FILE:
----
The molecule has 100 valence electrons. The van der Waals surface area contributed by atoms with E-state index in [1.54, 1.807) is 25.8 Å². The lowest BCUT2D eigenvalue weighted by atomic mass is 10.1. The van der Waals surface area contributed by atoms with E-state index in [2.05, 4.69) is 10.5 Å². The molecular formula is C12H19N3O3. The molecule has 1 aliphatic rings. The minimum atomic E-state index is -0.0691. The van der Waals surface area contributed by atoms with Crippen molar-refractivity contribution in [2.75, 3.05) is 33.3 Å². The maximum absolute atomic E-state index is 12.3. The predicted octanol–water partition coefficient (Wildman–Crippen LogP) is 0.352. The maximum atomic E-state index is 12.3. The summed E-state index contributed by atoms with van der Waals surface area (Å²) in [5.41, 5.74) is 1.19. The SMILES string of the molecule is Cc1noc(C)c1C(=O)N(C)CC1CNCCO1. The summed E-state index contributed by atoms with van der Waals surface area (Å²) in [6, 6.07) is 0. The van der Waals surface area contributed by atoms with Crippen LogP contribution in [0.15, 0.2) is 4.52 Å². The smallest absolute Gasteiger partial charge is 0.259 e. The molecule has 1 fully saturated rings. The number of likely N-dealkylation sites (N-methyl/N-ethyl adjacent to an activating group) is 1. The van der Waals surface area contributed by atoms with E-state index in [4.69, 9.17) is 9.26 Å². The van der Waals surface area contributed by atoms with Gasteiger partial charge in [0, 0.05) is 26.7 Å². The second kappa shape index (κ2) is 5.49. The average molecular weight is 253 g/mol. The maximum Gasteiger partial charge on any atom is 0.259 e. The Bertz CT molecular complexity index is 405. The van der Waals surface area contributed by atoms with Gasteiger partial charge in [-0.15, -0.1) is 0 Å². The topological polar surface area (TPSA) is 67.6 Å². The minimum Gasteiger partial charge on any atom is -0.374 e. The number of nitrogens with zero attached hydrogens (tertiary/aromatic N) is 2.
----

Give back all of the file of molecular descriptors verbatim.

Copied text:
The molecule has 100 valence electrons. The van der Waals surface area contributed by atoms with E-state index in [1.54, 1.807) is 25.8 Å². The lowest BCUT2D eigenvalue weighted by atomic mass is 10.1. The van der Waals surface area contributed by atoms with E-state index in [2.05, 4.69) is 10.5 Å². The molecular formula is C12H19N3O3. The molecule has 1 aliphatic rings. The minimum atomic E-state index is -0.0691. The van der Waals surface area contributed by atoms with Crippen molar-refractivity contribution in [2.75, 3.05) is 33.3 Å². The maximum absolute atomic E-state index is 12.3. The predicted octanol–water partition coefficient (Wildman–Crippen LogP) is 0.352. The maximum atomic E-state index is 12.3. The summed E-state index contributed by atoms with van der Waals surface area (Å²) in [5.41, 5.74) is 1.19. The SMILES string of the molecule is Cc1noc(C)c1C(=O)N(C)CC1CNCCO1. The summed E-state index contributed by atoms with van der Waals surface area (Å²) in [6, 6.07) is 0. The van der Waals surface area contributed by atoms with Crippen LogP contribution in [0.15, 0.2) is 4.52 Å². The smallest absolute Gasteiger partial charge is 0.259 e. The molecule has 1 fully saturated rings. The number of likely N-dealkylation sites (N-methyl/N-ethyl adjacent to an activating group) is 1. The van der Waals surface area contributed by atoms with E-state index in [4.69, 9.17) is 9.26 Å². The van der Waals surface area contributed by atoms with Gasteiger partial charge in [0, 0.05) is 26.7 Å². The second kappa shape index (κ2) is 5.49. The average molecular weight is 253 g/mol. The maximum Gasteiger partial charge on any atom is 0.259 e. The Bertz CT molecular complexity index is 405. The van der Waals surface area contributed by atoms with Gasteiger partial charge in [-0.15, -0.1) is 0 Å². The topological polar surface area (TPSA) is 67.6 Å². The minimum Gasteiger partial charge on any atom is -0.374 e. The number of nitrogens with zero attached hydrogens (tertiary/aromatic N) is 2.